I would join the lost leavings

of the sea’s breathe so that in the morning

the joggers would find me there amongst

the stones and shells

the place where my heart once beat

no wider than the rib bone of a whale.

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Support for the Yazidi fundraiser

Support for the Yazidi fundraiser page here

 

The Yazidi are a small ethnic/religious group that historically reside in northern Iraq. The Yazidi have undergone persecution for centuries, but recently have faced genocide at the hands of ISIS. In August of 2014 ISIS attacked the Sinjar area where most of the Yazidis lived. Many people had to flee to Mount Sinjar where they were trapped in summer heat without food or water. There were coordinated air drops of supplies from outside countries, but many people died on the mountain or in mass slaughters by invading soldiers. According to multiple sources, out of a population of ~half a million: 5,000+ people have been killed and 7000+ women and children have been kidnapped and sold into sexual slavery. The majority of the population had to flee after the initial 2014 attack. Many are now living in refugee camps in Iraq, Turkey and Europe.

The Yazidi community of Sinjar has been devastated by the ISIS attack. In its aftermath, no free Yazidis remained in the Sinjar region. The 400,000-strong community had all been displaced, captured, or killed.” from the Human Rights Council report.

The sexual slavery of the Yazidi women has been especially hideous. Girls 9+ and women were and still are sold privately and at slave markets. Older women not deemed sexually useful were killed.

Captured Yazidi women and girls are deemed property of ISIS and are openly termed sabaya or slaves. ISIS made eighty percent of the women and girls available to its fighters for individual purchase, the apportioning being drawn directly from religious interpretation. ISIS sells Yazidi women and girls in slave markets, or souk sabaya, or as individual purchases to fighters who come to the holding centres. In some instances, an ISIS fighter might buy a group of Yazidi females in order to take them into rural areas without slave markets where he could sell them individually at a higher price. The remaining twenty percent are held as collective property of ISIS and were distributed in groups to military bases throughout Iraq and Syria.” (Human Rights Council)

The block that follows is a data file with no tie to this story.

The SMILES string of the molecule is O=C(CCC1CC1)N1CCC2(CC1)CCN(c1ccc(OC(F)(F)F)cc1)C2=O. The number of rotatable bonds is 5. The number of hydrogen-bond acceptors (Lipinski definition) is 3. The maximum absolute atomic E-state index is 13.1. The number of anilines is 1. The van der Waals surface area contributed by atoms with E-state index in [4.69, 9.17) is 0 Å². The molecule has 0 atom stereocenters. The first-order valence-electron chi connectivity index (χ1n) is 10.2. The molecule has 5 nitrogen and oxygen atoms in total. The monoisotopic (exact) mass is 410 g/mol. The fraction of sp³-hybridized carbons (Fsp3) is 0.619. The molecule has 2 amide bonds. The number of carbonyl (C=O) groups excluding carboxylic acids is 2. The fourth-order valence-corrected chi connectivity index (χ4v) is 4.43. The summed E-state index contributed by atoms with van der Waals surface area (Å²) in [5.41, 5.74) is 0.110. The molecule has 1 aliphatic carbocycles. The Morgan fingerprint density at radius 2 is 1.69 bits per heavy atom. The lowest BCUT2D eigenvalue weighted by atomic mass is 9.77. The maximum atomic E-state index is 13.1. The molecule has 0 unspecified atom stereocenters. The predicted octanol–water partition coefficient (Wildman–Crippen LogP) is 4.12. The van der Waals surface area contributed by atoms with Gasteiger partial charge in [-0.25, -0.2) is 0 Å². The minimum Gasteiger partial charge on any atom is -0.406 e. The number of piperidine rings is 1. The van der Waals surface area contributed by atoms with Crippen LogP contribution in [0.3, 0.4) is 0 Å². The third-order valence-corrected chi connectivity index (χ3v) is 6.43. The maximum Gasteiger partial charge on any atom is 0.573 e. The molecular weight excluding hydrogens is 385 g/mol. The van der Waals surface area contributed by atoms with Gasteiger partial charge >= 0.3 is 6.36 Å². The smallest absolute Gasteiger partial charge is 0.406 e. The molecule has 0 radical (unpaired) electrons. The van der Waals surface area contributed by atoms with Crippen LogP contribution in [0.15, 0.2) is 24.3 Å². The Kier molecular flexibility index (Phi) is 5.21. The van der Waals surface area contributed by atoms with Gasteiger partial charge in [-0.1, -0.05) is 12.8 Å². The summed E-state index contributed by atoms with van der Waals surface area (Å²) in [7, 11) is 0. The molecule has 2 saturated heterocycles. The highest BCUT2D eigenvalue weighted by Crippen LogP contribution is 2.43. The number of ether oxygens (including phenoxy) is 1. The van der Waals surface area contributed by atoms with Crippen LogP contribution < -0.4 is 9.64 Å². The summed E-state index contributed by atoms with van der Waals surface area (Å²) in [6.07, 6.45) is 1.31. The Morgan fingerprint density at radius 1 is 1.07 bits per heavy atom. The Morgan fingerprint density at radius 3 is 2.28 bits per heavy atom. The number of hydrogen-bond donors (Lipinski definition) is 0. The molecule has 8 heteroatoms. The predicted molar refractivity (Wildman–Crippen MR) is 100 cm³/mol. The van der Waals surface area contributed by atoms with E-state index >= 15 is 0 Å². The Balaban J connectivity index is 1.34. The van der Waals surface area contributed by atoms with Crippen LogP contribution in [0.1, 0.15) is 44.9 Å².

Human Rights Council Report, 40 pages and very detailed

Daily Mail article with some figures

Photographic documentation of the Yazidi people and mass graves in Sinjar (the cover photo for the fundraiser is from this photo series): http://www.diegoibarra.com/legacy

What Yazidi Refugees Fleeing ISIS Want Americans to Know

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The money from this fundraiser will go to the group Yazda: A Global Yazidi Organization

From their page: “Yazda’s mission is to support the Yazidi Community in three main areas including Humanitarian, Advocacy, and Community.

Yazda humanitarian mission targets supporting Yazidi and vulnerable groups in the areas of trauma treatment for victims of enslavement, health care, case management for vulnerable individuals, humanitarian aid distribution, and Sinjar Outreach humanitarian project. Yazda partners with a group of leading international and national organizations to conduct its mission.

Our advocacy targets public and government awareness raising, recognition of the Yazidi Genocide by parliaments and governments, supporting Nadia Murad and other survivors to deliver their messages, documentation of the Genocide and accountability against perpetrators, establishing a future for Yazidis with safety.

Our community mission is a relatively new one and includes various educational, community development and cultural preservation programs.”

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I know there is a lot of trauma and darkness happening in the world right now, and a lot of groups that need financial assistance. Any amount you can give will help, no matter how small. Thank you for reading, and for your contribution.

Fundraiser Page

Legacy
photo from http://www.diegoibarra.com/legacy